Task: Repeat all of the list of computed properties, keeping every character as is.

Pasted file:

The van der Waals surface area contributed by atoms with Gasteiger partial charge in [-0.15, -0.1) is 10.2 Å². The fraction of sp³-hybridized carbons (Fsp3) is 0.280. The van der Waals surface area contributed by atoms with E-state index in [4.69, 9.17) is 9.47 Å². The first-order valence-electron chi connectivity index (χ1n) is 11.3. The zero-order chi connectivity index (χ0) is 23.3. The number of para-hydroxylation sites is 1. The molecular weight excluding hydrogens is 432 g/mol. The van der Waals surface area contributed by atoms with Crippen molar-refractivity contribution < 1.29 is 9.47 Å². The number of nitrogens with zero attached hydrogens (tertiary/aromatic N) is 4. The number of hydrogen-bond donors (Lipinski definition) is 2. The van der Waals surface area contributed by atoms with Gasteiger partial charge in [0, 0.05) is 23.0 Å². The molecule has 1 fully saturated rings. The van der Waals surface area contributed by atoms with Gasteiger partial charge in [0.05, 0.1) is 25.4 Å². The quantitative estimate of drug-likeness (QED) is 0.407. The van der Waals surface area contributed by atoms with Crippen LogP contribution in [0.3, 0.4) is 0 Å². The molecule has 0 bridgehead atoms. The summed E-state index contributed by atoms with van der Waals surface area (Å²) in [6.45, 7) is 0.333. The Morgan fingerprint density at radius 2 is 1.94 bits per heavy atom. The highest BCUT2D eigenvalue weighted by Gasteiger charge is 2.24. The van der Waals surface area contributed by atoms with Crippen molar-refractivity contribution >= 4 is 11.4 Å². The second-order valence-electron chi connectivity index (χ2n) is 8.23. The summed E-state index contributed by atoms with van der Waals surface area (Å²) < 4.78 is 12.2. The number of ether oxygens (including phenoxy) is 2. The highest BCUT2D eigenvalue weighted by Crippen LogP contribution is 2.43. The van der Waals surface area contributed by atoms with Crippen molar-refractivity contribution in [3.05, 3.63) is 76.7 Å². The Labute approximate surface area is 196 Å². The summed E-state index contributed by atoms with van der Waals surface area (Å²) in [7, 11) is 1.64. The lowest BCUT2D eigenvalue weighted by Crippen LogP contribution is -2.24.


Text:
The van der Waals surface area contributed by atoms with Gasteiger partial charge in [-0.15, -0.1) is 10.2 Å². The fraction of sp³-hybridized carbons (Fsp3) is 0.280. The van der Waals surface area contributed by atoms with E-state index in [4.69, 9.17) is 9.47 Å². The first-order valence-electron chi connectivity index (χ1n) is 11.3. The zero-order chi connectivity index (χ0) is 23.3. The number of para-hydroxylation sites is 1. The molecular weight excluding hydrogens is 432 g/mol. The van der Waals surface area contributed by atoms with Crippen molar-refractivity contribution < 1.29 is 9.47 Å². The number of nitrogens with zero attached hydrogens (tertiary/aromatic N) is 4. The number of hydrogen-bond donors (Lipinski definition) is 2. The van der Waals surface area contributed by atoms with Gasteiger partial charge in [0, 0.05) is 23.0 Å². The molecule has 1 fully saturated rings. The van der Waals surface area contributed by atoms with Gasteiger partial charge in [0.05, 0.1) is 25.4 Å². The quantitative estimate of drug-likeness (QED) is 0.407. The van der Waals surface area contributed by atoms with Crippen LogP contribution in [0.3, 0.4) is 0 Å². The molecule has 0 bridgehead atoms. The summed E-state index contributed by atoms with van der Waals surface area (Å²) in [6.45, 7) is 0.333. The Morgan fingerprint density at radius 2 is 1.94 bits per heavy atom. The highest BCUT2D eigenvalue weighted by Gasteiger charge is 2.24. The van der Waals surface area contributed by atoms with Crippen molar-refractivity contribution >= 4 is 11.4 Å². The second-order valence-electron chi connectivity index (χ2n) is 8.23. The summed E-state index contributed by atoms with van der Waals surface area (Å²) < 4.78 is 12.2. The number of ether oxygens (including phenoxy) is 2. The highest BCUT2D eigenvalue weighted by Crippen LogP contribution is 2.43. The van der Waals surface area contributed by atoms with Crippen molar-refractivity contribution in [3.05, 3.63) is 76.7 Å². The Labute approximate surface area is 196 Å². The summed E-state index contributed by atoms with van der Waals surface area (Å²) in [7, 11) is 1.64. The lowest BCUT2D eigenvalue weighted by Crippen LogP contribution is -2.24.